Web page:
Draw your own vinyl beats

 

The Dyskograf lets you make music with a magic marker. The musical installation looks much like a turntable for playing vinyl records. But instead of a spiraling groove containing the sounds, this uses marks on a paper disk to play sound samples.

You can see the light outline of several tracks on the paper disc shown above. By adding black marks the optical input of the Dyskograf knows when to start and end each sound. This is best illustrated in the video demonstration after the break.

The marker-based setup makes a lot of sense, and we think it would be perfect if the disc was a dry-erase board. It certainly makes it a lot easier to lay down new beats than this other optical turntable which required holes to be drilled in a vinyl record to play the sounds. While we’re on the topic you may also find this coin-based turntable sequencer of interest.

[Thanks Petrus]

Comments

  1. donnie darko says:

    it’s like a more labor intensive version of the monome, still cool though http://youtu.be/cJwxbTKwONc

  2. superkittens says:

    It’s like this project that was showcased on the Processing website some time ago: http://www.the-product.org/soundmachines

    Very cool.

  3. Justin says:

    Cover the disk with magnetic tape. Draw on it with a tapehead writer, read with a second tapehead on the arm. Can’t remember where i’ve seen it but the sounds that came out were awesome.

    • jordan says:

      did not mean to hit report.
      Was that Jeri Ellsworth video what you were thinking of?

      • Justin says:

        It’s the same principle, but not what I was looking for. In the demo I saw they had 2 surfaces: a disc the size of a record and a square surface that had the dimensions of a kitchen chopping board. Both were laminated with black magnetic tape (I think from VHS tapes). There was a pen with a little disk writing head at the end – the cube ones you find in cassette players. The person scribbled on the surface while putting a signal on the write-head. He then switched the pen to “read mode” and scribble again, this time you heard sounds each time the pen passed an area where he scribbled. The second part of the demo was with a circular board on the turntable with a separate fixed reading pen.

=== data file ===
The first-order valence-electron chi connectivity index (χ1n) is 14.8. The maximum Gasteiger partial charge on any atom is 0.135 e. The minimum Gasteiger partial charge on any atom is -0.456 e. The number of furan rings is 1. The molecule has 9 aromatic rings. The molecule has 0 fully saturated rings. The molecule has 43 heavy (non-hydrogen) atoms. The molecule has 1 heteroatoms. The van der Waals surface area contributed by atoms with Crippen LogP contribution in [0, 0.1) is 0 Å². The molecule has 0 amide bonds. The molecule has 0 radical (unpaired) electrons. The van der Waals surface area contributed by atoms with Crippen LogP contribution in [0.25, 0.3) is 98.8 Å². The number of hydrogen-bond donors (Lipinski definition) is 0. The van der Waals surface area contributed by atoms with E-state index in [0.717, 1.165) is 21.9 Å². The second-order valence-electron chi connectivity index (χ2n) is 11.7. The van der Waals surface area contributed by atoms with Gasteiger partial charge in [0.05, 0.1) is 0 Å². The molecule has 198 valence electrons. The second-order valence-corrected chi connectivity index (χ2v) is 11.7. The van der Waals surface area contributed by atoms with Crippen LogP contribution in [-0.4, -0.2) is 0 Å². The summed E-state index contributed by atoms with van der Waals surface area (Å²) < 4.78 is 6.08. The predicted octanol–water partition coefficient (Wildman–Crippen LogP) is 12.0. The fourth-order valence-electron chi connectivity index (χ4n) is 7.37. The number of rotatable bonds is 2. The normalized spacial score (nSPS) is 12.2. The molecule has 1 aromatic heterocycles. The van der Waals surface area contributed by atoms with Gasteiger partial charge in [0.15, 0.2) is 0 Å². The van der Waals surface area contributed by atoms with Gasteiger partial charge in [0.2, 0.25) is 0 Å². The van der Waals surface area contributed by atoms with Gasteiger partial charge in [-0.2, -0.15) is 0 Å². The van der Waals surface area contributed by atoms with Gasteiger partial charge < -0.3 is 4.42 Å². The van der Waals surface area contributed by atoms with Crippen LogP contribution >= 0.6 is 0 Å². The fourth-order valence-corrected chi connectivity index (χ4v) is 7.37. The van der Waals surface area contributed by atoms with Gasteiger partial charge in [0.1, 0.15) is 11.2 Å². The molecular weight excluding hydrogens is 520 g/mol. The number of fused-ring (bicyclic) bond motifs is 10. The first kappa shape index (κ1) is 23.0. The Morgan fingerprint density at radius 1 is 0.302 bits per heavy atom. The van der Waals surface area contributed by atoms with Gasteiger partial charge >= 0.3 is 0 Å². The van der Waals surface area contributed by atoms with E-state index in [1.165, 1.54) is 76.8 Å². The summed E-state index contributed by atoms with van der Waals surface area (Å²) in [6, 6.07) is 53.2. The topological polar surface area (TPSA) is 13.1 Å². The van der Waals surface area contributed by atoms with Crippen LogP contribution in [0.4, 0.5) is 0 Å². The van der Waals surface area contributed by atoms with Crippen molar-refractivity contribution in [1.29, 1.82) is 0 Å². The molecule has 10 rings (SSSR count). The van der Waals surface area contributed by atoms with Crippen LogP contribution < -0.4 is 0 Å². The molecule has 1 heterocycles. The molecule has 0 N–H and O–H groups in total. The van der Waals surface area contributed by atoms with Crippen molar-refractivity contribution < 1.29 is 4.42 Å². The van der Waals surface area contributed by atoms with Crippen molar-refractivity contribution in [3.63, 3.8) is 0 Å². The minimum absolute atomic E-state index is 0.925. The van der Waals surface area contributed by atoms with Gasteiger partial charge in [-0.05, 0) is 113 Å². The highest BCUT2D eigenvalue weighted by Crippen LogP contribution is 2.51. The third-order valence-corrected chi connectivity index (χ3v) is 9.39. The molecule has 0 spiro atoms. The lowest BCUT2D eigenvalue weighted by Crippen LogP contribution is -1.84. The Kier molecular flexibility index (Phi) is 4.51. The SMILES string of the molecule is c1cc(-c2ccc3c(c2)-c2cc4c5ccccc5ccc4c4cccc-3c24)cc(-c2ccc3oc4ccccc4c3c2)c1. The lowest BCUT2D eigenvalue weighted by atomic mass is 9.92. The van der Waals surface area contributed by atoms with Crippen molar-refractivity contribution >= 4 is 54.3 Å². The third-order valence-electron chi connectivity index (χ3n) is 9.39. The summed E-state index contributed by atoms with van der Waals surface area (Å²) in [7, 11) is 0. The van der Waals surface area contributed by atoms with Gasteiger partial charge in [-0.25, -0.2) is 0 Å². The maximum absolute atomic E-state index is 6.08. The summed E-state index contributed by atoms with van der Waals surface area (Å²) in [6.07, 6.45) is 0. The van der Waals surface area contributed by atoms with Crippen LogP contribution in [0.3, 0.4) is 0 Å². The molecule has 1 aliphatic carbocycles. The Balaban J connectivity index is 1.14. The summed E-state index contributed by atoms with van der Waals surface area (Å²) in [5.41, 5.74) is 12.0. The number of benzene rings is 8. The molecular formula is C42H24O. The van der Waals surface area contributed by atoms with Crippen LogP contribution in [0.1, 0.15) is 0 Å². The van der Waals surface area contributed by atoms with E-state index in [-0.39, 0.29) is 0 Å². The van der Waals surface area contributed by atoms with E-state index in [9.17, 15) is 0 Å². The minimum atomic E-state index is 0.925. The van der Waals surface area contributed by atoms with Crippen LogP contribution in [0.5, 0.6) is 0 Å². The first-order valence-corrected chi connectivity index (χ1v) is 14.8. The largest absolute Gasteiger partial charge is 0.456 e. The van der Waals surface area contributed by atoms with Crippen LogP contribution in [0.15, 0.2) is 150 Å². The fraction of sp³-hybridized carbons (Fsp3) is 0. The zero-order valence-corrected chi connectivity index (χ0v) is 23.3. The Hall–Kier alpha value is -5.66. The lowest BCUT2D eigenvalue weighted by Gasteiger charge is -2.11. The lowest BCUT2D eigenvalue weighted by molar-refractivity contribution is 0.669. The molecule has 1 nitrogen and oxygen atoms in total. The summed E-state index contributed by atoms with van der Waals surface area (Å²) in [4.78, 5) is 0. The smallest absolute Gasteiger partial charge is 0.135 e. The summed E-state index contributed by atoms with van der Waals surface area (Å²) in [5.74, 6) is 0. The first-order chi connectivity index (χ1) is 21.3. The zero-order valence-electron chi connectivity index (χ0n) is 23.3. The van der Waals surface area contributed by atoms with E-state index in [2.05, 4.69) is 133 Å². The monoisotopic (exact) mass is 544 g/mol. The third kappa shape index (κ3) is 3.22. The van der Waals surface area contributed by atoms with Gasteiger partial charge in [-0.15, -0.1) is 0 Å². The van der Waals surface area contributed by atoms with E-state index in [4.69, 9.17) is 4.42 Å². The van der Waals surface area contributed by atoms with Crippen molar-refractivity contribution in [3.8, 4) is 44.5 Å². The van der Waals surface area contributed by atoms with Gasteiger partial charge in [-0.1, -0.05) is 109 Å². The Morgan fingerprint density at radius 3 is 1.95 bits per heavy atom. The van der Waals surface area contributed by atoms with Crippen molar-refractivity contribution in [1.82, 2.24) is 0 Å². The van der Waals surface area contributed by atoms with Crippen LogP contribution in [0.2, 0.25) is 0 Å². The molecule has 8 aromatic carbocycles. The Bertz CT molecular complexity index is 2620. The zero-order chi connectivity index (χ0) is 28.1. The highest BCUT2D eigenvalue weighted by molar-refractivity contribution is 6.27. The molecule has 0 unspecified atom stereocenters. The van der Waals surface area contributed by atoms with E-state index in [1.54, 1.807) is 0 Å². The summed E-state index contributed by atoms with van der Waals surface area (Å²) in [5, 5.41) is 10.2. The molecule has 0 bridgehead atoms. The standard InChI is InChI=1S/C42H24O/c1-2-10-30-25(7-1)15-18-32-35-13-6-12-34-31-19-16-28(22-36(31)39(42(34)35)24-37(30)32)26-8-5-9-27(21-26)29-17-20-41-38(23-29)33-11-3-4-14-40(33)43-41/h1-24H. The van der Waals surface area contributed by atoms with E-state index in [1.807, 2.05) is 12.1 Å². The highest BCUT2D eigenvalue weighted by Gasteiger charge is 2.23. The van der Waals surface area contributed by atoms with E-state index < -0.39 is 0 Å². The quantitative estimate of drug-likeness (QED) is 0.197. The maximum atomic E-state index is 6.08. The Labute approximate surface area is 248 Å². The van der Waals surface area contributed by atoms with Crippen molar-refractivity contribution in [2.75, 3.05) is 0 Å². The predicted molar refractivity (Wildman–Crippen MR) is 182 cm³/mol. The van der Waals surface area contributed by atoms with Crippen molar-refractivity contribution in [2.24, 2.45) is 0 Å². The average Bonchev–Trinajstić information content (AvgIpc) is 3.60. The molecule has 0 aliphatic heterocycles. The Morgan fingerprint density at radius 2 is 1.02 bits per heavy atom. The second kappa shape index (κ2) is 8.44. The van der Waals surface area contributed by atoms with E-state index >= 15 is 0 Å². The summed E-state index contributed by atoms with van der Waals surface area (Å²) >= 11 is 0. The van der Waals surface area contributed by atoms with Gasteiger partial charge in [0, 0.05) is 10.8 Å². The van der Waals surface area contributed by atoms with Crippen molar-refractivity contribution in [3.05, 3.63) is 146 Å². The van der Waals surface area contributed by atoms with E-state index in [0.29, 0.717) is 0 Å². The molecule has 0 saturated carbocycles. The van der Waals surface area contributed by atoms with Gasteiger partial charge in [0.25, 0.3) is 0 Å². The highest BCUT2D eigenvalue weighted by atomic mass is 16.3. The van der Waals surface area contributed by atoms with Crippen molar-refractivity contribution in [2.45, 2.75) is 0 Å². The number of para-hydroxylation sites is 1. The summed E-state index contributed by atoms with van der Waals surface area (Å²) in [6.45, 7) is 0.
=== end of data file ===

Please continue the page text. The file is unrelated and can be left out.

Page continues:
4. t3rminus says:

    Ooh neat!

    Idea:
    Do it with a dry-erase surface, instead of magic markers on paper.

    You’d have to change the drive mechanism, but imagine erasing and re-drawing parts of the track as the disk spins!

  5. Hirudinea says:

    Yep dry-erase discs is a good idea, I think another neat mod would be to replace the disc with a large paper scroll, it would give you a lot more data storage. Oh and have they tried writing words on the disc? That would sound weird.

  6. cptfalcon says:

    Dry erase is a good idea, but what about magnets/mass? Perhaps this is a good application of pennies…

  7. lasershark says:
  8. Raalst says:

    what about glow-in-the-dark material as a carrier?
    like this : twitbot

  9. Whatnot says:

    I like the optical readout, instead of all the suggestions of getting rid of it I think we should find more ways to utilize that, like for instance hanging a cam over an area of a schoolyard and rotate the cam (or process the picture output of it as such) and then have kids draw patterns on the ground or even have the kids themselves be the pattern by standing in the right spot.
    You also scan linearly but I think it’s more fun for kids/people when it’s a circle.

  10. j s says:

    Perhaps the mother of all optical synthesizers is one particular instrument (I forget the name) which was built in the 1930s in Soviet Russia and has been recently restored. It uses large stencil-cut sheets of film as the control media. It is fully polyphonic, each cut in the stencil controlling a different generator (there are over sixty of them if I remember correctly).

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